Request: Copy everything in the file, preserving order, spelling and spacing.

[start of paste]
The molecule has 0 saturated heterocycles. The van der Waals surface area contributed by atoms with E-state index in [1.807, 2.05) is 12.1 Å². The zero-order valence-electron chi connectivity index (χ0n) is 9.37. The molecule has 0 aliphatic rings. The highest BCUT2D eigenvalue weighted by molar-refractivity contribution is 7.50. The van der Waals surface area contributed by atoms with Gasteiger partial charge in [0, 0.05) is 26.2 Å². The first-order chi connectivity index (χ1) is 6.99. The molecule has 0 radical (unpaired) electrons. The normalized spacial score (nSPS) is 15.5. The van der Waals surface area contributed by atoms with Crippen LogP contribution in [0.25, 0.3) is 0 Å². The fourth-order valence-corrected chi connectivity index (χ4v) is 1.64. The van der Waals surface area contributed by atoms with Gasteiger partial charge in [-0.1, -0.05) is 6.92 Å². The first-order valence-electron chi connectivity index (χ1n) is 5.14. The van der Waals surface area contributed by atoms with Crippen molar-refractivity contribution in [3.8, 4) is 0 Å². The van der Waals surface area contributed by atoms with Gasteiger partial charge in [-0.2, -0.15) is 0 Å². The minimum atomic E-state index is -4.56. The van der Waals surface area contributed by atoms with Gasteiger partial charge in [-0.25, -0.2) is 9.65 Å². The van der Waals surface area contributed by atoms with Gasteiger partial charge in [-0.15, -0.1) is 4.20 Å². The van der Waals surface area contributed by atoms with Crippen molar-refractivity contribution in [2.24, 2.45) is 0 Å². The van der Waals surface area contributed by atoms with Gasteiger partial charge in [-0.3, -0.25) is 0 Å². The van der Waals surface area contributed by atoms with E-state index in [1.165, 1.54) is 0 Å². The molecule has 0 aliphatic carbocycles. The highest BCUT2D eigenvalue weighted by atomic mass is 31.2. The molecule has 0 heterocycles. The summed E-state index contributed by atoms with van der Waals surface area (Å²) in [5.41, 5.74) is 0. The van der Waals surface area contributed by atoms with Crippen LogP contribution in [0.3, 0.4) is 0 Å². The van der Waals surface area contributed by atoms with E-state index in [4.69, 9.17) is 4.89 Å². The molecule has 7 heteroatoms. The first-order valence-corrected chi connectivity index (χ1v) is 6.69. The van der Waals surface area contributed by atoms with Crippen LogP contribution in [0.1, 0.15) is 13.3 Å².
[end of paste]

The molecule has 0 saturated heterocycles. The van der Waals surface area contributed by atoms with E-state index in [1.807, 2.05) is 12.1 Å². The zero-order valence-electron chi connectivity index (χ0n) is 9.37. The molecule has 0 aliphatic rings. The highest BCUT2D eigenvalue weighted by molar-refractivity contribution is 7.50. The van der Waals surface area contributed by atoms with Gasteiger partial charge in [0, 0.05) is 26.2 Å². The first-order chi connectivity index (χ1) is 6.99. The molecule has 0 radical (unpaired) electrons. The normalized spacial score (nSPS) is 15.5. The van der Waals surface area contributed by atoms with Crippen LogP contribution in [0.25, 0.3) is 0 Å². The fourth-order valence-corrected chi connectivity index (χ4v) is 1.64. The van der Waals surface area contributed by atoms with Gasteiger partial charge in [-0.1, -0.05) is 6.92 Å². The first-order valence-electron chi connectivity index (χ1n) is 5.14. The van der Waals surface area contributed by atoms with Crippen molar-refractivity contribution in [3.8, 4) is 0 Å². The van der Waals surface area contributed by atoms with Gasteiger partial charge in [-0.2, -0.15) is 0 Å². The minimum atomic E-state index is -4.56. The van der Waals surface area contributed by atoms with Gasteiger partial charge in [-0.25, -0.2) is 9.65 Å². The van der Waals surface area contributed by atoms with Gasteiger partial charge in [-0.15, -0.1) is 4.20 Å². The van der Waals surface area contributed by atoms with Crippen molar-refractivity contribution in [2.24, 2.45) is 0 Å². The van der Waals surface area contributed by atoms with Gasteiger partial charge in [-0.3, -0.25) is 0 Å². The van der Waals surface area contributed by atoms with E-state index in [1.165, 1.54) is 0 Å². The molecule has 0 aliphatic carbocycles. The highest BCUT2D eigenvalue weighted by atomic mass is 31.2. The molecule has 0 heterocycles. The summed E-state index contributed by atoms with van der Waals surface area (Å²) in [5.41, 5.74) is 0. The van der Waals surface area contributed by atoms with Crippen LogP contribution in [0.3, 0.4) is 0 Å². The van der Waals surface area contributed by atoms with E-state index in [4.69, 9.17) is 4.89 Å². The molecule has 7 heteroatoms. The first-order valence-corrected chi connectivity index (χ1v) is 6.69. The van der Waals surface area contributed by atoms with Crippen LogP contribution in [0.1, 0.15) is 13.3 Å².